Of Joy And Germs
Tonight, the first night of the newest year, will be embellished with a super moon. The first full moon in January has many names; ice moon, snow moon, wolf moon, old moon. Why old moon when it’s the first in a new year? Maybe because it’s the same old moon, just as we are the same old people. Sadly, learning to be new people requires a little more of us than picking a few resolutions to try out. To become a new people, we have to learn to recognize and disarm the triggers for old habits, old ways of thinking and acting, and old ideas about who we are in the world.
Many of us are greeting this new year with hopes and longings for a better one. To get there, we might also invite ourselves to become new/old people who can participate in shaping a world view that’s less about having and holding and more about helping and healing. Gandhi has often been quoted as saying we must be the change we want to see, but what he actually said was a little more complicated (surprise!):
“If we could change ourselves, the tendencies in the world would also change. As a man changes his own nature, so does the attitude of the world change towards him. … We need not wait to see what others do.”
Who Are We Really?
It seems to me the need is less about changing our nature and more a matter of recognizing that our true nature has become distorted and betrayed. For decades now, social media has been used and manipulated to create a polarized world view, yet by nature, children rarely even recognize all sorts of “differences” in various people unless they are taught to. Despite tantrums and hissy fits, toddlers naturally display compassion and they love to feel themselves to be helpful. I believe our deep nature tends toward unity and compassion, just as the human body strives always to heal itself.
I recently joined a study group in reading Active Hope; How to Face the Mess We’re In Without Going Crazy. Written in 2012 by Joanna Macy and Christopher Johnstone, it’s a practical primer that lays out a four step process they call the Work That Reconnects. The process is set up as a spiral that gets stronger and more effective with each repetition. The path can begin at any of the stages and keep on keeping on indefinitely. Going Forth leads both to and from Coming With Gratitude, Honoring Our Pain For the World, and Seeing With New Eyes. So here I am, Going Forth. Want to come along, or take it your own way? Both are good. Very good. So let’s go. Let’s go now.
Any Day Deserves A Wreath
I celebrated most of the holidays alone, in the comforting company of my cat and the discomfort of a stomach flu, the gift of an unknown carrier. Before I realized that I was getting ill, I made several holiday wreaths, one of cinnamon rolls and one stuffed with a savory mixture of feta and spinach. Sadly, I didn’t get to try either of them, but I did hear they were delicious. The wreaths are also very handsome and quite easy to make so I decided I don’t need to wait for another year to roll around before making them again. Any day can be a celebration of goodness, and a little playfulness can turn pretty much any yeast bread recipe into a wreath fit for a feast. To make them vegan, use oil instead of butter and replace the cheese with chopped nuts.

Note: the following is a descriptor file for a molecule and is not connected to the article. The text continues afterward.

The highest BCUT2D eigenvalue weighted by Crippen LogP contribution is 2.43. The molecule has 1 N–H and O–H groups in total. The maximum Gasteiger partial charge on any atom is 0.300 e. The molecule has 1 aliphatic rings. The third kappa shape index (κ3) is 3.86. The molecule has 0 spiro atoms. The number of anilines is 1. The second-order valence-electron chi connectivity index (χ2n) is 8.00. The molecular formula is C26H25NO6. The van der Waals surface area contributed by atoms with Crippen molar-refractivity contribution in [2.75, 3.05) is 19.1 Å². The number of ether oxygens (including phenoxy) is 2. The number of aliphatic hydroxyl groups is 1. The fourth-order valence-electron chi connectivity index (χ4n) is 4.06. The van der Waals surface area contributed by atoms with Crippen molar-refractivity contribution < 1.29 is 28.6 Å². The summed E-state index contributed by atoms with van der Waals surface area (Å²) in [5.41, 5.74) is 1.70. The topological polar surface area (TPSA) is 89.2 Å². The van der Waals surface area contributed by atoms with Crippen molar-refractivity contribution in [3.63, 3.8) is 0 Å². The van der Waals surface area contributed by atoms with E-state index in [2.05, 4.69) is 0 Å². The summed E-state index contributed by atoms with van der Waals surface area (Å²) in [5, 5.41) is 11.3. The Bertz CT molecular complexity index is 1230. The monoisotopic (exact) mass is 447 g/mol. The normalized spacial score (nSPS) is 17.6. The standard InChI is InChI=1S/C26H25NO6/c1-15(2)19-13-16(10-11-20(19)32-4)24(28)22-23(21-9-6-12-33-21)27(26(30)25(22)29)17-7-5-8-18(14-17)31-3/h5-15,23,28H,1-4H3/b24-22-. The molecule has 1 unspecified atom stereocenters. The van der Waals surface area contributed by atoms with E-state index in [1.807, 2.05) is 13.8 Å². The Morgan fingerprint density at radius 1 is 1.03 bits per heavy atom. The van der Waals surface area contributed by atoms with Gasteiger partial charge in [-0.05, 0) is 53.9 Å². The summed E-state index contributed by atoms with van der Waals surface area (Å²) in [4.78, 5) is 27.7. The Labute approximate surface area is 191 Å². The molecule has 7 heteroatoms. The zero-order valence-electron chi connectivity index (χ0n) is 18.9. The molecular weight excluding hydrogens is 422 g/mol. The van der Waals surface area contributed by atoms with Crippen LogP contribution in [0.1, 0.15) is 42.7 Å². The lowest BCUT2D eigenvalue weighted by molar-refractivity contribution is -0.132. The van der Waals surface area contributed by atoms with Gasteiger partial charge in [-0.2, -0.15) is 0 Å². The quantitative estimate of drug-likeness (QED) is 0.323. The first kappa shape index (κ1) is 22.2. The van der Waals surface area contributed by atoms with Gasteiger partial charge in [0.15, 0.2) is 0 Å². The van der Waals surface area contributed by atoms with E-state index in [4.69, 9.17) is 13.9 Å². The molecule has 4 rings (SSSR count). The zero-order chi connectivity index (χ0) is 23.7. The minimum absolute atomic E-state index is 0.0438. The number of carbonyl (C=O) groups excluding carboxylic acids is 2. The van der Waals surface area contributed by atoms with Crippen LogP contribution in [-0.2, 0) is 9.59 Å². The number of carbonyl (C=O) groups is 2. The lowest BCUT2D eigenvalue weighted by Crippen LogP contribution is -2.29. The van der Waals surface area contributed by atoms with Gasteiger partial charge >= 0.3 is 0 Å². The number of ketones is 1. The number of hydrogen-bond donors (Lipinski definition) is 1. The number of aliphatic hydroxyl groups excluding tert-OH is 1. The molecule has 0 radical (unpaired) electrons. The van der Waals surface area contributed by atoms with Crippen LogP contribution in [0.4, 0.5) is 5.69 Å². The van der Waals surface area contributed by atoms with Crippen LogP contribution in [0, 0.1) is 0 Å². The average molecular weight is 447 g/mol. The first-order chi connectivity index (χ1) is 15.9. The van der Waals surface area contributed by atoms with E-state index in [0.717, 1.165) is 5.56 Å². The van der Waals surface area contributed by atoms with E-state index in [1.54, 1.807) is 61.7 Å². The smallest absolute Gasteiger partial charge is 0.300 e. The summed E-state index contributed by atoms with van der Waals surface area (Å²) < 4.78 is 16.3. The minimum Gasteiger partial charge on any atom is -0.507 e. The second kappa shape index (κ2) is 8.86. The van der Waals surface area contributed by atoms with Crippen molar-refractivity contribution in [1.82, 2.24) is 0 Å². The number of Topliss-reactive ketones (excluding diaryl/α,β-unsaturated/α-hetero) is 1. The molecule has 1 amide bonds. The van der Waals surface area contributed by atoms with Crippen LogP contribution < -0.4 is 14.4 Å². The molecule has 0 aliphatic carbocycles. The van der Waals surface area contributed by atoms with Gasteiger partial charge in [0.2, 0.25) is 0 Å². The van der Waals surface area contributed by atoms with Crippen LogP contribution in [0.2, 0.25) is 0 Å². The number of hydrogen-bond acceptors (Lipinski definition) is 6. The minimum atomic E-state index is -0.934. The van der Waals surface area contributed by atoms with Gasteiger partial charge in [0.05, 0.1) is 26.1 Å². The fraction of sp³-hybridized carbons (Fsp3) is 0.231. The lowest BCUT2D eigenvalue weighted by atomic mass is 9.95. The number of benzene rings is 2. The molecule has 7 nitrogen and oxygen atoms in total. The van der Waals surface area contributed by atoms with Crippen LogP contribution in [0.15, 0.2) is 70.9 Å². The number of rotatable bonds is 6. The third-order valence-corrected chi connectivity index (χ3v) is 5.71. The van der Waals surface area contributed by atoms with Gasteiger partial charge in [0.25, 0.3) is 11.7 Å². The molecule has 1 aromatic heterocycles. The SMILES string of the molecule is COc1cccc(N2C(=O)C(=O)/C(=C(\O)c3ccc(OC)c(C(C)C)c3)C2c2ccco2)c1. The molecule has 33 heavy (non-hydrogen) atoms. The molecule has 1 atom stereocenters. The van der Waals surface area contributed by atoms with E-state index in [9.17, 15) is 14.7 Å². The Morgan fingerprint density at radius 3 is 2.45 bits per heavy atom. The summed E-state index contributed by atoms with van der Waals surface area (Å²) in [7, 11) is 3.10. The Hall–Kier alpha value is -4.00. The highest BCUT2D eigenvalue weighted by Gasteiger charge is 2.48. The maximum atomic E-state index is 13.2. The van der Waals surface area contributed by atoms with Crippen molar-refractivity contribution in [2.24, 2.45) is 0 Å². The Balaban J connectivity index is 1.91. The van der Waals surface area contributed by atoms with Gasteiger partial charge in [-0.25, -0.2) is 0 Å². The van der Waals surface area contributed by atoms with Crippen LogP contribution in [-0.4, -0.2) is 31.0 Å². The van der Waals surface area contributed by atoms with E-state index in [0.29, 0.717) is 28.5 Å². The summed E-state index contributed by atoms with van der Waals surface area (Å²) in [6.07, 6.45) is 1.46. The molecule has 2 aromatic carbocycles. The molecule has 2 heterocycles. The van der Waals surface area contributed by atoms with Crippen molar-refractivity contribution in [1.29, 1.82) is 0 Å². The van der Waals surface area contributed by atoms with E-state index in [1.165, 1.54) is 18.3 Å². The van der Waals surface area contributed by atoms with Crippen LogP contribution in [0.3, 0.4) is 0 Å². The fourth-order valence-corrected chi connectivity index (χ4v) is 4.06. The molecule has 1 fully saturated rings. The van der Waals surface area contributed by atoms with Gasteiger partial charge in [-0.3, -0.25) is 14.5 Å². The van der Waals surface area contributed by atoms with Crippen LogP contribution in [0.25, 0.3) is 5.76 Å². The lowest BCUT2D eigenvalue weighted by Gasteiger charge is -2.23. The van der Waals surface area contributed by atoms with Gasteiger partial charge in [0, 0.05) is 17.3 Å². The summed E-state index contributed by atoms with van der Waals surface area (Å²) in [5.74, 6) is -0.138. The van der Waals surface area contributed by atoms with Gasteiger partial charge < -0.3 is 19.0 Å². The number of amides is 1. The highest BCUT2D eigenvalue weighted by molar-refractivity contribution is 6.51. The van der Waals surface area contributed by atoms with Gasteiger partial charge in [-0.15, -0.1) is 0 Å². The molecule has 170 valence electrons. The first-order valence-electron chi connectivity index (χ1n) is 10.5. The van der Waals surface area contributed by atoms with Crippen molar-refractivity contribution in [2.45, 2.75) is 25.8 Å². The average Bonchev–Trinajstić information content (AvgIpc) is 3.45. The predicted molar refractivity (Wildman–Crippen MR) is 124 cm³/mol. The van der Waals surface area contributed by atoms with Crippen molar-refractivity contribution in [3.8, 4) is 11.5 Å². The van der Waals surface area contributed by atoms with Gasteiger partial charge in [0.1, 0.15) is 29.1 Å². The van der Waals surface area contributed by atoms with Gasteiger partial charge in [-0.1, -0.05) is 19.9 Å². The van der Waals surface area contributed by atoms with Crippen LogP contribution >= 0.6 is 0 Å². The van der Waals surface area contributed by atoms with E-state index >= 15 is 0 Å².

Basic Bread For Wreaths
2 cups hot water
2 tablespoons butter or avocado oil
2 teaspoons sea salt
2 teaspoons sugar or honey
2-1/4 teaspoons dry yeast (1 packet)
4-5 cups unbleached all purpose flour
(or whatever kind/combiination you want)
In a large bowl, combine hot water and butter. When melted, add salt, sugar and yeast and let stand in a warm spot until yeast blooms (about 15 minutes). Stir in enough flour to make a ball, cover bowl with a plate and let dough rise until doubled (about 35-40 minutes). Divide in two and press or roll each half out on a lightly floured surface, making rectangles about 30 inches long and 6-8 inches wide. If holes develop, pinch a bit of an end and patch it. Spread with filling of choice, leaving bare about an inch along one long side. Roll up starting from the long side covered with filling. Transfer the rolled tube to a piece of parchment paper on a rimmed baking sheet, pinch the ends together and shape into a circle. Snip the outer edge every inch or so with kitchen scissors, not cutting all the way through so inner edge is intact. Gently push the inner edge outward to open up the circle a little and let rise until doubled in bulk (about 30 minutes). Bake at 400 degrees F until golden (about 15 minutes). Brush top with butter or oil while hot. Let cool for at least 10 minutes before serving. If made ahead, warm in a 350 degree oven for 10 minutes before serving. Serves many!
Savory Feta And Spinach Filling
1 tablespoon butter or avocado oil
1 medium onion, chopped
1/4 teaspoon sea salt
1 pound young spinach (or 1 box frozen, thawed)
2-3 teaspoons lemon juice
4 ounces crumbled feta cheese
OR 1 cup roasted, salted nuts
In a heavy frying pan, melt butter over medium heat, add onion and salt and cook until soft and slightly golden (8-10 minutes). Add spinach (drained and pressed dry of using thawed) and cook, stirring often, until mixture is almost dry. Remove from heat, add feta and lemon juice to taste (should be pretty lively). Cool mixture and spread evenly over rolled out dough, leaving bottom inch of one long side bare. Roll up and proceed as above.
Cinnamon Roll Filling
2 tablespoons soft butter or avocado oil
1 cup brown sugar, not packed
2-3 teaspoons cinnamon (to taste)
1 cup mixed raisins or any dried fruit
1 cup walnuts or any nuts
Spread rolled out dough with butter or oil. Combine brown sugar, cinnamon and salt and sprinkle evenly over dough, leaving bottom inch of one long side bare. Do the same with the fruit and nuts. Roll up and proceed as above.